You're trying to get visitation rights so that you can still see your child after the divorce, and you've heard that the court can order supervised visitation in certain cases. Why is this used and what would it mean for you?
You're afraid that co-parenting is going to be hard for you. It means staying in touch with your ex. It means never quite putting that relationship in the past, even after the divorce.
Some people feel like fathers are at an automatic disadvantage if they're seeking primary custody of their children.
During the early days of a separation when a fragile marriage finally shatters, emotions can run especially high. That's when some parents react badly or out of character-- especially if young children are involved.
We've talked before about how a Guardian Ad Litem (GAL) can sometimes be important to a child custody case. Parents are often understandably nervous before the GAL's first visit to their home because so much rides on this person's impressions of you and your parenting skills.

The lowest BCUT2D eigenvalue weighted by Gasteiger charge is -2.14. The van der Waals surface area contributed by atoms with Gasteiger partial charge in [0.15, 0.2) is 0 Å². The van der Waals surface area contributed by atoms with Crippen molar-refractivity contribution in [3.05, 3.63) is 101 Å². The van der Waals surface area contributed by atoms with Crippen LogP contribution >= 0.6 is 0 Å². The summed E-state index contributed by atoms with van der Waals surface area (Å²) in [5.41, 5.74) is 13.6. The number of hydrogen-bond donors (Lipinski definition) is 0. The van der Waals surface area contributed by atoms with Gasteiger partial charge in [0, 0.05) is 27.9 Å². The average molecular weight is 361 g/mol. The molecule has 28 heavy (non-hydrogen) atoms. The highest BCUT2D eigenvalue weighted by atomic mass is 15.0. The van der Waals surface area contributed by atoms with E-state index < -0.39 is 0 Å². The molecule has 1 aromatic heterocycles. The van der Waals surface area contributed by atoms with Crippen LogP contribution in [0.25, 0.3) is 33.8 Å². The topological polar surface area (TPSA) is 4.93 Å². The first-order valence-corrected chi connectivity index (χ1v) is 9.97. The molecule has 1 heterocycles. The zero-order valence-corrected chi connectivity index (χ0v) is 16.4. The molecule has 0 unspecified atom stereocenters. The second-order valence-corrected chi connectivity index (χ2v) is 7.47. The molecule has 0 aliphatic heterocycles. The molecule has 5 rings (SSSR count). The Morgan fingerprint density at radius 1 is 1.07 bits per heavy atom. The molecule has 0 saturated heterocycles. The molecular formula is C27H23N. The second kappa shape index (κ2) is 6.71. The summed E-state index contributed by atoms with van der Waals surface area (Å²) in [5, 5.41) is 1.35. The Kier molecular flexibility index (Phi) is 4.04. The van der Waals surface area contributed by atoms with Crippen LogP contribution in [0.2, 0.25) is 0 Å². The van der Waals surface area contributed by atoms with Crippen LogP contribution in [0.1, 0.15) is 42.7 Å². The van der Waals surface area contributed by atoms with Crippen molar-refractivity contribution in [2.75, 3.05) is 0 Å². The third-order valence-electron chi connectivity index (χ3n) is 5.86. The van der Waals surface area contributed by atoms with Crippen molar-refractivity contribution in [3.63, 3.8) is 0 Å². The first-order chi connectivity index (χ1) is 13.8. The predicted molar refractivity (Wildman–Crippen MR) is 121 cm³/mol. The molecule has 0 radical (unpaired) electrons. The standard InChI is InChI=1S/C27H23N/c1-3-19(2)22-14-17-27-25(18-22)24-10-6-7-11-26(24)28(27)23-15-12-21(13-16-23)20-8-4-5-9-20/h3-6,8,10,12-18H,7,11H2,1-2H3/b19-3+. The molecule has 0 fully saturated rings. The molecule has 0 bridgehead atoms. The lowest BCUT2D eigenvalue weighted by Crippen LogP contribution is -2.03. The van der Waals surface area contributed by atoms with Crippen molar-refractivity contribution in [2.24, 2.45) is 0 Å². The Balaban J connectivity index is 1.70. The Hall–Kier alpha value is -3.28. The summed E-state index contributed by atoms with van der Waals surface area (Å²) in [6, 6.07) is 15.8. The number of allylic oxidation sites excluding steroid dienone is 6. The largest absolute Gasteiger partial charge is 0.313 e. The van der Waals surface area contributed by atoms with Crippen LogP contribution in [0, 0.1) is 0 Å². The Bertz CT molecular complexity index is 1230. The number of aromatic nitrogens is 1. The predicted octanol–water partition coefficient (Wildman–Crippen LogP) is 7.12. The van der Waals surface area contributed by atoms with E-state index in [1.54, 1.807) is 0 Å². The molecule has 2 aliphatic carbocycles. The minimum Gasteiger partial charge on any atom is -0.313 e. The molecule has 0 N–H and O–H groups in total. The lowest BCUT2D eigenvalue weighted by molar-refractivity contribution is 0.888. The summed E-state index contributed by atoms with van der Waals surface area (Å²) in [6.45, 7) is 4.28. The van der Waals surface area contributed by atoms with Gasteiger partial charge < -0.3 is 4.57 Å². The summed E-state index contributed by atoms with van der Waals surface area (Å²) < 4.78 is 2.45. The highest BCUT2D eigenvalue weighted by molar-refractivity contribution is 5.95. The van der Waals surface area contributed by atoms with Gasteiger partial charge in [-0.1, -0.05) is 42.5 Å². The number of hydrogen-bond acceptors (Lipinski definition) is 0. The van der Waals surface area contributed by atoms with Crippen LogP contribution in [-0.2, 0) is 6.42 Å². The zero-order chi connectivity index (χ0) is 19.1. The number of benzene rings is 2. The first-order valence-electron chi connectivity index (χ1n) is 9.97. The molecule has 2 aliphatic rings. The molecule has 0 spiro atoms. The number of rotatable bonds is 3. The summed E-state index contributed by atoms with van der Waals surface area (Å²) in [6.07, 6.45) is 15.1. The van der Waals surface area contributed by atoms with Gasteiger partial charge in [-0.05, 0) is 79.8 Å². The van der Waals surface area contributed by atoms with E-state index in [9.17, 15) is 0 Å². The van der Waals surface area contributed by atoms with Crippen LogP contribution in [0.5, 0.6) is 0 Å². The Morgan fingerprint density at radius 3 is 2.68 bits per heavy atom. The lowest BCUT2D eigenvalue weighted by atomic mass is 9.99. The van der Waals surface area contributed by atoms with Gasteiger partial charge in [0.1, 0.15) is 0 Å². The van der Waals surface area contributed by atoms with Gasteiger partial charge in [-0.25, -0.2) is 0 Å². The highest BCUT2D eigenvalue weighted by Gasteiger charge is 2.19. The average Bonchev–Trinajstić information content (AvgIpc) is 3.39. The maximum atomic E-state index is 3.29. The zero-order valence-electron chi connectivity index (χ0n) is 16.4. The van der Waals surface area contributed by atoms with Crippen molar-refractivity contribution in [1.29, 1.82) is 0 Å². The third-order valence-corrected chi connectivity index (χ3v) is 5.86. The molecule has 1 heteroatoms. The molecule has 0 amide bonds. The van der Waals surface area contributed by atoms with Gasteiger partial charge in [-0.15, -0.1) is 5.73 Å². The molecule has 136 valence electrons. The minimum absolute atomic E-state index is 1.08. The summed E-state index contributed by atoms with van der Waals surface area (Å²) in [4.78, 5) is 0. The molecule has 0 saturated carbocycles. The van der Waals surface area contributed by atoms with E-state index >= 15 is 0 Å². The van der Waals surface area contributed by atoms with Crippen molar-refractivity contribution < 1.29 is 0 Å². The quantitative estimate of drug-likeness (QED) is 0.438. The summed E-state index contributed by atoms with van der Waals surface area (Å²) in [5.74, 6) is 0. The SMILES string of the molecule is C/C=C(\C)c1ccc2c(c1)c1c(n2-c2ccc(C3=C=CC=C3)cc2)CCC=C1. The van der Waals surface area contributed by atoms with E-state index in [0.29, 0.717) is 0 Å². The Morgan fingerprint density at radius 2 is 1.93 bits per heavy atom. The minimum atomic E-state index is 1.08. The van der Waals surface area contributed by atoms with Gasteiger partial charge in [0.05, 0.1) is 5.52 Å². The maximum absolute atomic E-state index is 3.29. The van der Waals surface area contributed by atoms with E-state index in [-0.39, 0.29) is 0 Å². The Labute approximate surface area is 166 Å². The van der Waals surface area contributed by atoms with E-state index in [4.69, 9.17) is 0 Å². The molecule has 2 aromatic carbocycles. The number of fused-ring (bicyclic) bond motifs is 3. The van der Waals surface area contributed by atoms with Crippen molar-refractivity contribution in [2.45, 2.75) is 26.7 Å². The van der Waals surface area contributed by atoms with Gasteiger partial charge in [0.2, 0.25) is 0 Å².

When you're in the middle of a difficult custody battle, it probably already seems like there are already too many people involved in your family's private business -- so it probably seems like an unnecessary complication to add another voice to the mix.
The notion that you should suddenly be required to have to have a parenting class just because you're getting divorced may seem a little insulting -- after all, you've been doing the job since your oldest child was born, and a divorce isn't going to change that.
Summer and the end of school is right around the corner, which kids all across Hawaii are looking forward to. However, parents may not be as enthusiastic, especially if they share custody of their kids.